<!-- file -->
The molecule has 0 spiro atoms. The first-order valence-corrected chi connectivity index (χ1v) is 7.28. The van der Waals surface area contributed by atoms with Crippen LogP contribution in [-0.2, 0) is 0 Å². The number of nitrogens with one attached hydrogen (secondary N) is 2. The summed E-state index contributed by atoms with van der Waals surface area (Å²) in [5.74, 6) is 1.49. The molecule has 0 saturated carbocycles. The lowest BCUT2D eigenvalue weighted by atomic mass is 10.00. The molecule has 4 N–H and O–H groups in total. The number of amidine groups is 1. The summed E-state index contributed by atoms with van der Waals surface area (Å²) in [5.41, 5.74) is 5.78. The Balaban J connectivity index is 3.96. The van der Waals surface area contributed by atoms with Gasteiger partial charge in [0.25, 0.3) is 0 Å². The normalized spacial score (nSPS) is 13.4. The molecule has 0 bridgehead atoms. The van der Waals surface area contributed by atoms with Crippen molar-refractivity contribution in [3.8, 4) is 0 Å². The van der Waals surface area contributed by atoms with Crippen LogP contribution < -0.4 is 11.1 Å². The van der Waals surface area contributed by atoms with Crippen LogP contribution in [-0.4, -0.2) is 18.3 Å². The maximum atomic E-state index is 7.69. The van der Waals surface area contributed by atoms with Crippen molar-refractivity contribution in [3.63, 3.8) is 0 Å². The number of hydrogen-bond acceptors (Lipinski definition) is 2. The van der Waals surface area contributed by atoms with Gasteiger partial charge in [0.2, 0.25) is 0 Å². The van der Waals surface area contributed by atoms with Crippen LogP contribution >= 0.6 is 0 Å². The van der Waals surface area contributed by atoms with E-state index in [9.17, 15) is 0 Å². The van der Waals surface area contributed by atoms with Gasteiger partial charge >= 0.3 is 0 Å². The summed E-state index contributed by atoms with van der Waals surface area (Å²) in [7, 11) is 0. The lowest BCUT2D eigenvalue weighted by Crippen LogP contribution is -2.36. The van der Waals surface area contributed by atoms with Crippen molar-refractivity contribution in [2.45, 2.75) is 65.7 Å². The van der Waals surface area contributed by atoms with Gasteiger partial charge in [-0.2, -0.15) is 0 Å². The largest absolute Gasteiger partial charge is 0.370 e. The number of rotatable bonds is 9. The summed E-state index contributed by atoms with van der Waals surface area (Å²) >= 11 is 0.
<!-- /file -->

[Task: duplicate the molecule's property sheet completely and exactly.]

The molecule has 0 spiro atoms. The first-order valence-corrected chi connectivity index (χ1v) is 7.28. The van der Waals surface area contributed by atoms with Crippen LogP contribution in [-0.2, 0) is 0 Å². The number of nitrogens with one attached hydrogen (secondary N) is 2. The summed E-state index contributed by atoms with van der Waals surface area (Å²) in [5.74, 6) is 1.49. The molecule has 0 saturated carbocycles. The lowest BCUT2D eigenvalue weighted by atomic mass is 10.00. The molecule has 4 N–H and O–H groups in total. The number of amidine groups is 1. The summed E-state index contributed by atoms with van der Waals surface area (Å²) in [5.41, 5.74) is 5.78. The Balaban J connectivity index is 3.96. The van der Waals surface area contributed by atoms with Gasteiger partial charge in [0.25, 0.3) is 0 Å². The normalized spacial score (nSPS) is 13.4. The molecule has 0 bridgehead atoms. The van der Waals surface area contributed by atoms with Crippen molar-refractivity contribution in [3.8, 4) is 0 Å². The van der Waals surface area contributed by atoms with Crippen LogP contribution < -0.4 is 11.1 Å². The van der Waals surface area contributed by atoms with Crippen LogP contribution in [-0.4, -0.2) is 18.3 Å². The maximum atomic E-state index is 7.69. The van der Waals surface area contributed by atoms with Crippen molar-refractivity contribution in [3.63, 3.8) is 0 Å². The number of hydrogen-bond acceptors (Lipinski definition) is 2. The van der Waals surface area contributed by atoms with Gasteiger partial charge in [0.2, 0.25) is 0 Å². The van der Waals surface area contributed by atoms with Crippen LogP contribution >= 0.6 is 0 Å². The van der Waals surface area contributed by atoms with E-state index in [9.17, 15) is 0 Å². The van der Waals surface area contributed by atoms with Gasteiger partial charge >= 0.3 is 0 Å². The summed E-state index contributed by atoms with van der Waals surface area (Å²) in [7, 11) is 0. The lowest BCUT2D eigenvalue weighted by Crippen LogP contribution is -2.36. The van der Waals surface area contributed by atoms with Crippen molar-refractivity contribution in [2.45, 2.75) is 65.7 Å². The van der Waals surface area contributed by atoms with Gasteiger partial charge in [-0.2, -0.15) is 0 Å². The largest absolute Gasteiger partial charge is 0.370 e. The number of rotatable bonds is 9. The summed E-state index contributed by atoms with van der Waals surface area (Å²) >= 11 is 0.